Comment

Labour’s tax triangulation

Labour’s tax policy provides further proof Jacinda Ardern and Grant Robertson are conservative triangulators, rather than the socialist boogeymen some opponents make them out to be, Sam Sachdeva writes

Journalists who face claims of bias from politicians on each side of the aisle often fall upon a time-worn defence: “If both sides hate me, I must be doing something right.”

Finance Minister Grant Robertson may have been tempted to reach for the same cliche after Labour’s big tax reveal - a new, top tax rate targeting the wealthiest two percent of New Zealanders - was panned by the party’s rivals and allies alike.

National accused the party of “going back to its old habits”, while on the other side of the political spectrum, coalition partner the Greens claimed Labour was “proposing patchwork solutions when visionary change is needed”.

Of course, it is far from a foolproof rebuttal - a reporter may simply be bad at all aspects of their job, and so too might Labour’s plans simply be poor policy.

But if nothing else, both the tax proposal and the reaction to it show that Robertson and Jacinda Ardern have become astute at charting the course least likely to turn off the swing voters who have put Labour within touching distance of a single-party majority.

There are plenty of legitimate criticisms of the Government, but the line of attack painting Labour as radical ideologues has never seemed apt given Ardern’s tendencies towards triangulation.

Labour’s tax policy for this election seems similarly calculated to appeal to the widest slice of the electorate possible while avoiding claims of radicalism.

During the 2017 campaign, the Labour leader quickly pivoted away from a commitment to introduce a capital gains tax (CGT) and towards a more nebulous “tax working group” when it became clear her party was suffering in the polls as a result.

Then, in 2019, Ardern declared a CGT dead and buried forever due to New Zealand First’s opposition within the current coalition, despite the possibility her party could return to power with Winston Peters’ handbrake released.

Labour’s tax policy for this election seems similarly calculated to appeal to the widest slice of the electorate possible while avoiding claims of radicalism.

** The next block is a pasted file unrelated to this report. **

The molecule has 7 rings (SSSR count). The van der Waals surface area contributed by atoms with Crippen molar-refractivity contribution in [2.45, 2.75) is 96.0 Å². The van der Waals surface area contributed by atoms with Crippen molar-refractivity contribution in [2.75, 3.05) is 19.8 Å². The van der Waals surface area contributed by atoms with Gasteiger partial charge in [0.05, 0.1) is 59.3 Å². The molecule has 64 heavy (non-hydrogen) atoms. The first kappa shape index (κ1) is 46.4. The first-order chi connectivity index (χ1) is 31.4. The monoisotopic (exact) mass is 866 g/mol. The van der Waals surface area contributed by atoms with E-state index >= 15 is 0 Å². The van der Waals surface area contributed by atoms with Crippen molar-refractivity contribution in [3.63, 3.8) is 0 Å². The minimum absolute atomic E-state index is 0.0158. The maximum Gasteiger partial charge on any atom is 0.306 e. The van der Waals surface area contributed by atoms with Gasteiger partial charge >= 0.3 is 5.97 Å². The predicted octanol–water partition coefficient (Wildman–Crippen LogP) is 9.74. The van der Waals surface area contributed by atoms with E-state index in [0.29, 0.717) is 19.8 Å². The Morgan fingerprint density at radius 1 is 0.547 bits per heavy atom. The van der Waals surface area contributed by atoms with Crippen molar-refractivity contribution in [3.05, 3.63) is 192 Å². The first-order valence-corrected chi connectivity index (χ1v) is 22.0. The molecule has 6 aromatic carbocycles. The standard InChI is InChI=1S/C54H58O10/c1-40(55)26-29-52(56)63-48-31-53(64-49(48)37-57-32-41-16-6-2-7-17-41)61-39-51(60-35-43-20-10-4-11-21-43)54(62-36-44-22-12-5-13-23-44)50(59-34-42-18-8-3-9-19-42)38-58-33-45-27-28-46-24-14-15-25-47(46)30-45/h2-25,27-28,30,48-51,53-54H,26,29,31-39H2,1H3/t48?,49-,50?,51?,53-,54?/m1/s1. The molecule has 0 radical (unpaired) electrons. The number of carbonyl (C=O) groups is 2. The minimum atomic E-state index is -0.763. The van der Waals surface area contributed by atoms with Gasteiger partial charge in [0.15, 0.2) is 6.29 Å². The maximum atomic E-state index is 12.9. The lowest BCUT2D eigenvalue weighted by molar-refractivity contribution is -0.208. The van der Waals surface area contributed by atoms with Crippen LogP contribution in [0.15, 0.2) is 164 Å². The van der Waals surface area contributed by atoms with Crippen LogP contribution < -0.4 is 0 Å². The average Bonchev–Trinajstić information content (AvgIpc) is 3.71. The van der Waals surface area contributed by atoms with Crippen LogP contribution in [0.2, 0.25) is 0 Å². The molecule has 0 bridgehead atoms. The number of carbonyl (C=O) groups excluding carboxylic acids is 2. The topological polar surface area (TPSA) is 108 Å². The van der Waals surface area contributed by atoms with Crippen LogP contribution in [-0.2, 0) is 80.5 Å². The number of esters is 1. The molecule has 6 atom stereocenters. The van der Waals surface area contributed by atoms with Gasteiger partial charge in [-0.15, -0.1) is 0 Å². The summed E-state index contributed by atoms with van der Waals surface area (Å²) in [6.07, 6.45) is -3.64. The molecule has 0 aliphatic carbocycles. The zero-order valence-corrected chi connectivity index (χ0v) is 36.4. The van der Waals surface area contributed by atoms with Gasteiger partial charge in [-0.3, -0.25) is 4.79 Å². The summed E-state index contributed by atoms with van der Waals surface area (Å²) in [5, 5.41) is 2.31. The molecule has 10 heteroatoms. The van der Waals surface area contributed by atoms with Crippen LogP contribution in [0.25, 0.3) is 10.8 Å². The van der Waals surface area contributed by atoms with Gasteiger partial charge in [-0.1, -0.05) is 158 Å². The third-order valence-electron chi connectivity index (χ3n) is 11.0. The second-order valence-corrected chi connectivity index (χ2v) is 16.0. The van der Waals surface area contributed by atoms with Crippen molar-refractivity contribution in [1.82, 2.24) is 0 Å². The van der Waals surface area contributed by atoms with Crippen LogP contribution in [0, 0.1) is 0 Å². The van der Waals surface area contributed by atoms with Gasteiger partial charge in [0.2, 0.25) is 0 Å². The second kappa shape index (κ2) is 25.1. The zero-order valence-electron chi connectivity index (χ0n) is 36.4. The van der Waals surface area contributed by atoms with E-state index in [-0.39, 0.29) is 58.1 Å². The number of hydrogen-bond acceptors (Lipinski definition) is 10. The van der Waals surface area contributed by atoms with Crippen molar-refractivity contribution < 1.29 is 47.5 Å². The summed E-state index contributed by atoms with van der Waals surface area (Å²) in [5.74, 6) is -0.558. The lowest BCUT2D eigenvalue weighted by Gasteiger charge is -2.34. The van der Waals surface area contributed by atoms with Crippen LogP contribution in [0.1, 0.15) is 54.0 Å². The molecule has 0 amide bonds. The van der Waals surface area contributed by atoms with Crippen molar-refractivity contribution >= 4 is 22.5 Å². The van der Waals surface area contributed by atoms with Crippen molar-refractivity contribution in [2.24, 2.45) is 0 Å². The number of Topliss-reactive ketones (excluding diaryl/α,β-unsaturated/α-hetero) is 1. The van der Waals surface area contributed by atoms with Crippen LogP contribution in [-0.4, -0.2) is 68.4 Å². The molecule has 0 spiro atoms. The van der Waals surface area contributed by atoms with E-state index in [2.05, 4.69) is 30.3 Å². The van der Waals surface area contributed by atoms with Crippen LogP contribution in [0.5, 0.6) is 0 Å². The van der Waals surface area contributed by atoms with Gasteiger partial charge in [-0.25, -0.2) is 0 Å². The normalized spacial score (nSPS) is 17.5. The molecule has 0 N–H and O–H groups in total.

The new 39 percent tax rate would apply only to New Zealanders earning more than $180,000, leaving income tax unchanged for 98 percent of the population.

Robertson spoke of “striking the right balance”, but exactly why a lower threshold or a higher top rate would be unbalanced was left unsaid, leaving a sense the final figure was as much about what was politically palatable as any economic rationale.

The estimated $550 million in tax the new rate was estimated to bring in each year also seems light, even before considering the likely manoeuvrings from wealthy Kiwis towards more favourably taxed assets or entities, such as trusts.

But at a purely political level, Labour’s plan makes sense.

Taking on the 'two percent'

A new top rate would represent a move towards the more progressive tax system that many of the party’s supporters desire, while not being so high as to spark a damaging backlash from the business community or other “two percenters”.

National certainly struggled to find a compelling critique, with leader Judith Collins resorting to an allegation the policy was “just the start” of further tax grabs.

That does not mesh with Robertson’s categorical commitment there would be no other new taxes or tax increases in the next term of government if Labour was re-elected.

He seemed similarly unequivocal on whether the Green Party’s wealth tax would be on the table in coalition talks, saying: “We are committing to not implementing anything other than this [Labour’s policy] if we are in government.”

Of course, if granting such a concession is the difference between retaining the baubles of office and a return to opposition, Robertson’s stance - or more importantly, Ardern’s - might yet change.

Having learnt the hard way about insufficiently prescriptive coalition agreements this term, the Greens would have sufficient motivation to play hardball should it be in the queenmaker position after October 17.

But that is far from guaranteed as the party scraps for its mere survival (although it may benefit from Labour voters moving leftward), while it lacks the leverage that would come from being able - or willing - to negotiate with National in parallel.

Speaking to Newsroom last month, Ardern defended her government against claims from left-wing critics it had been insufficiently transformative.

“For me, transformation is change that sticks. I think people forget about the second part of that equation, they just think about change, and somehow transformation needs to be dramatic and jarring,” she said.

Labour’s tax policy is a further demonstration of that worldview, for better and for worse.

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